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4 Alternative Ways to Buy a Home Without a Mortgage

Last Updated: September 07, 2023

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Key Takeaways:

  • Getting a mortgage from a traditional lender can be tough if you haven’t saved enough or your credit score is too low.
  • Instead of a mortgage, you can buy a home with cash, a private loan, owner financing, or by renting-to-own.
  • Everyone’s circumstances are different and there is no correct way to buy or finance a home.

Purchasing a home is a huge financial commitment. It can be tricky to qualify for a mortgage from a traditional lender if you haven’t saved enough for a down payment, or if your credit score is too low.
Programs to help you pay for a home are offered by both the government and some banks, but they may still have criteria such as credit requirements and income limits. Fortunately, you have other options.
If you don’t qualify for mortgage financing or are simply curious about your options, here are four alternatives to getting a traditional mortgage.

Pay cash

Perhaps the most obvious alternative to buying a house with a mortgage is buying one in cash. Still, just because it’s obvious doesn't mean it is a realistic option for most people. With a cost of living that continues to rise, it can be challenging to save enough money for a down payment, let alone enough to pay for a house in full.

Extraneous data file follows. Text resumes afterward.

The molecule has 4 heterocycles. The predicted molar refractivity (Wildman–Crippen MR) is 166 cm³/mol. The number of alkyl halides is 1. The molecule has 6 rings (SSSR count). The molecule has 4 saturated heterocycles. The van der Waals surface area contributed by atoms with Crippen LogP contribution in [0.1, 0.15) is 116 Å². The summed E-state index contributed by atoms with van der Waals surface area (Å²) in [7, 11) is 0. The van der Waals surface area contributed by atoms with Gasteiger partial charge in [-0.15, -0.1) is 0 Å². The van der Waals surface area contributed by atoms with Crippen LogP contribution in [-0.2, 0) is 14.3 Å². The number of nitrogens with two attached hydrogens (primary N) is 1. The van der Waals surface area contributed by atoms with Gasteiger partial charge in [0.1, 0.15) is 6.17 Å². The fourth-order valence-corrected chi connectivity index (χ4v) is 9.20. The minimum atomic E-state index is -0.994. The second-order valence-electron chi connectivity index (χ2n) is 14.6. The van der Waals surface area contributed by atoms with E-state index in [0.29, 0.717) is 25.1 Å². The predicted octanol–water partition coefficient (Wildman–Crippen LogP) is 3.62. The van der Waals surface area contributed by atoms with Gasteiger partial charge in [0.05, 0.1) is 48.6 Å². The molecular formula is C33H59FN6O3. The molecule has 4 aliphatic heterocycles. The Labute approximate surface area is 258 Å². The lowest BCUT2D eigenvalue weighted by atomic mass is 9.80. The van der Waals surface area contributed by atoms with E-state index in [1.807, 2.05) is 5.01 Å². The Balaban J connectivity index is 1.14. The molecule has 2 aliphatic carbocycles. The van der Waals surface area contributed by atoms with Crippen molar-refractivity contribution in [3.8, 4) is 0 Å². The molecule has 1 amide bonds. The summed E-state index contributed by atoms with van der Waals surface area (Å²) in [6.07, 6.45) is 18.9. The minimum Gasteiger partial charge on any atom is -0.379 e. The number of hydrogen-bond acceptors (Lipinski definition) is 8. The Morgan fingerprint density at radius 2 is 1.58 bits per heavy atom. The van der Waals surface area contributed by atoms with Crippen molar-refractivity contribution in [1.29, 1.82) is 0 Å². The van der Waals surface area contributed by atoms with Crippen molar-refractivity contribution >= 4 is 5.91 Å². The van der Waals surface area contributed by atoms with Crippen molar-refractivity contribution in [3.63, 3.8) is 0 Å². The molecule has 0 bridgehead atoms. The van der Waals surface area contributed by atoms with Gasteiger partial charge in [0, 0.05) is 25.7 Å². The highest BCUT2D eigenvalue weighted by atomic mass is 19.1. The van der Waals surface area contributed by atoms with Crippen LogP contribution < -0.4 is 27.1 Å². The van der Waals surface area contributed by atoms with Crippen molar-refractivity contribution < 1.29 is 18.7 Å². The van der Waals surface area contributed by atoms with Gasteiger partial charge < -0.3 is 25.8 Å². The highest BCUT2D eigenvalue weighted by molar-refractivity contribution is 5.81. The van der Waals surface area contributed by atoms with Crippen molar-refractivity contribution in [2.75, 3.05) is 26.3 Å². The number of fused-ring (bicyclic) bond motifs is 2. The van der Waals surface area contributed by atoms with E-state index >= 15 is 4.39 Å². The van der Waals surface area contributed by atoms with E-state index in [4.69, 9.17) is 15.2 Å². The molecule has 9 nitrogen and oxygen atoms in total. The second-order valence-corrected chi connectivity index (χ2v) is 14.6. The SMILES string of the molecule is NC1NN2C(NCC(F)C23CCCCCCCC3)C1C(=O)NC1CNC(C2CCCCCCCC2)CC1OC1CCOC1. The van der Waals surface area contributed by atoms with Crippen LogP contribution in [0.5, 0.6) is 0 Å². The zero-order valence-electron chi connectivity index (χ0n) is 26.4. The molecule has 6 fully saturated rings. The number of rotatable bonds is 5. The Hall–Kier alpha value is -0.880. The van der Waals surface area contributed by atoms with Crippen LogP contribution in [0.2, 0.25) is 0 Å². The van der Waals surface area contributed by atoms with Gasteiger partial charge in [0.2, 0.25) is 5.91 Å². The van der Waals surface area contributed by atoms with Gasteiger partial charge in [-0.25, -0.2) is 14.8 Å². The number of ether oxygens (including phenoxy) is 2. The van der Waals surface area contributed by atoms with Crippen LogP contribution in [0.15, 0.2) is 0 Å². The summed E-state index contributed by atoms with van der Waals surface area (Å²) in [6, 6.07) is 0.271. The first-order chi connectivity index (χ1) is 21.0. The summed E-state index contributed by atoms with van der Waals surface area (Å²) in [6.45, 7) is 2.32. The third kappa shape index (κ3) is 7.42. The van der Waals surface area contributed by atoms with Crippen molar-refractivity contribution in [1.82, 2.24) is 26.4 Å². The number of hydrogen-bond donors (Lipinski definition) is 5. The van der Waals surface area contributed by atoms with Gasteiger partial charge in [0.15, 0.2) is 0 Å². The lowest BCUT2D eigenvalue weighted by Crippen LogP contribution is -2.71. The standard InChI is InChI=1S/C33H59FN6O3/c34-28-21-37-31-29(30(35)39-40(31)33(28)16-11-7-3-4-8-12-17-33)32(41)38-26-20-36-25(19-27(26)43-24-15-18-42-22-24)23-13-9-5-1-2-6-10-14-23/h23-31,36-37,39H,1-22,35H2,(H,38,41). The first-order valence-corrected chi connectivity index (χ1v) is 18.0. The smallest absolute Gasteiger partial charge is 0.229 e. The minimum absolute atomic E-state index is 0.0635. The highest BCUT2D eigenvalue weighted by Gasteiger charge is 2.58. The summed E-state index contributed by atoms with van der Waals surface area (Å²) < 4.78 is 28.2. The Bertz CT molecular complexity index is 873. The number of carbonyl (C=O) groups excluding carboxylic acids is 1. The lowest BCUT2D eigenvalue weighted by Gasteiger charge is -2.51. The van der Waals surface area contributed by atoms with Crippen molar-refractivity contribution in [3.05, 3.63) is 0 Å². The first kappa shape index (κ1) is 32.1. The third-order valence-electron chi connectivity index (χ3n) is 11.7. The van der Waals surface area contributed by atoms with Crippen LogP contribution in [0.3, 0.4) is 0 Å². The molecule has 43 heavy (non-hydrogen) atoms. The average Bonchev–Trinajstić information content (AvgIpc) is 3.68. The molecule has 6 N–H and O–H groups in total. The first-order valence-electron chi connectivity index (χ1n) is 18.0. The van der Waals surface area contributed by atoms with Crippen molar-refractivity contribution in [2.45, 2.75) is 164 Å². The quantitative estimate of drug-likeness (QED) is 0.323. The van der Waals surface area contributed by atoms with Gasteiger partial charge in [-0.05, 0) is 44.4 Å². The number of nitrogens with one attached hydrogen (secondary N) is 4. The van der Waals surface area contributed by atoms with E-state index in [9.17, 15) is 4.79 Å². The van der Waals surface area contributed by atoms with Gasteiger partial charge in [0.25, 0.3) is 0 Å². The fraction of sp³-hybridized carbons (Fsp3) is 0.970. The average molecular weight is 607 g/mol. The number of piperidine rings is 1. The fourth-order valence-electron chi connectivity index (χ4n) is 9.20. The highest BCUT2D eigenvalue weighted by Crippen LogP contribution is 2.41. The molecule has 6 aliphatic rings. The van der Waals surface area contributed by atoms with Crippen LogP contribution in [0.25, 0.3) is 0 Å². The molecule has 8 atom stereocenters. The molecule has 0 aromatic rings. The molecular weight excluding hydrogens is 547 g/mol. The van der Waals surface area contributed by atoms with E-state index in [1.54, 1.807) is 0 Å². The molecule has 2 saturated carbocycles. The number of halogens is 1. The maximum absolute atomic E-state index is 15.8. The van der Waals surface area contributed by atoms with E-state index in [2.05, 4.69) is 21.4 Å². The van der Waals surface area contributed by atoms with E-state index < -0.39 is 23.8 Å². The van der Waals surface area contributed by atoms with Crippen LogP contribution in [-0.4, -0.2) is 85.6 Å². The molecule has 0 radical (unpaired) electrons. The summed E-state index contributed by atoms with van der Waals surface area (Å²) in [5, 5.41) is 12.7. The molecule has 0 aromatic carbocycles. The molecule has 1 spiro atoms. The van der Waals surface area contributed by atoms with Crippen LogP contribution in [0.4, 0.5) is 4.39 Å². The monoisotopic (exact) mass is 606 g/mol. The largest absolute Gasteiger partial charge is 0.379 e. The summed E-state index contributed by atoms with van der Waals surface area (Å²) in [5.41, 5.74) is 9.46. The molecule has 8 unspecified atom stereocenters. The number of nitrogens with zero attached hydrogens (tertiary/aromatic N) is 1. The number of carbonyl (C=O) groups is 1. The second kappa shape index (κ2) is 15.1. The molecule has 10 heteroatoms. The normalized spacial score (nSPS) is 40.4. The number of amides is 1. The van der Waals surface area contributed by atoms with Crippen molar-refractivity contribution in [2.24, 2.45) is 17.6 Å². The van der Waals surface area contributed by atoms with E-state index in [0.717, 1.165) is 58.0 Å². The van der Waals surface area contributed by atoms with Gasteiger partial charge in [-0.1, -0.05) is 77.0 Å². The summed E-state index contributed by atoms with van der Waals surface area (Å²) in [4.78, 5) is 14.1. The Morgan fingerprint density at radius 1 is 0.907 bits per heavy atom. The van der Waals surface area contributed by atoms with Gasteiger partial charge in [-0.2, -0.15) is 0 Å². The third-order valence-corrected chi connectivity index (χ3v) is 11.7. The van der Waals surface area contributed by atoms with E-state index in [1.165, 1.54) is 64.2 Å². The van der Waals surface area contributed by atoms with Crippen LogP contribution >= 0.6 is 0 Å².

However, if you find yourself in one or more of the following situations, paying cash for a home may be an option:
  • You’ve saved a lot of money
  • You’re buying in an affordable area
  • You’ve inherited a large sum of money

Benefits to paying cash for a home

Of course, there are benefits to paying cash for a home. For example, making a cash purchase can save you headaches and money in the long run. More specifically, you may experience some of the following benefits by buying a home outright:
  • Not paying interest on a mortgage loan
  • Saving on some closing costs, such as a property evaluation fee or mortgage default insurance
  • Not having monthly mortgage payments
  • Enjoying being debt-free
  • Closing faster on a sale
  • Skipping an appraisal (unlike with mortgages)
A cash purchase also has advantages for the seller, particularly if there is a bidding war and they want to make a quick sale. A cash offer means they don’t need to worry about you backing out of the sale because you are denied financing.

Drawbacks to paying cash for a home

There are some key downsides to paying cash for a home. For example, tying up your money in a home and not having enough left in your bank account could be an issue if you encounter financial troubles down the road.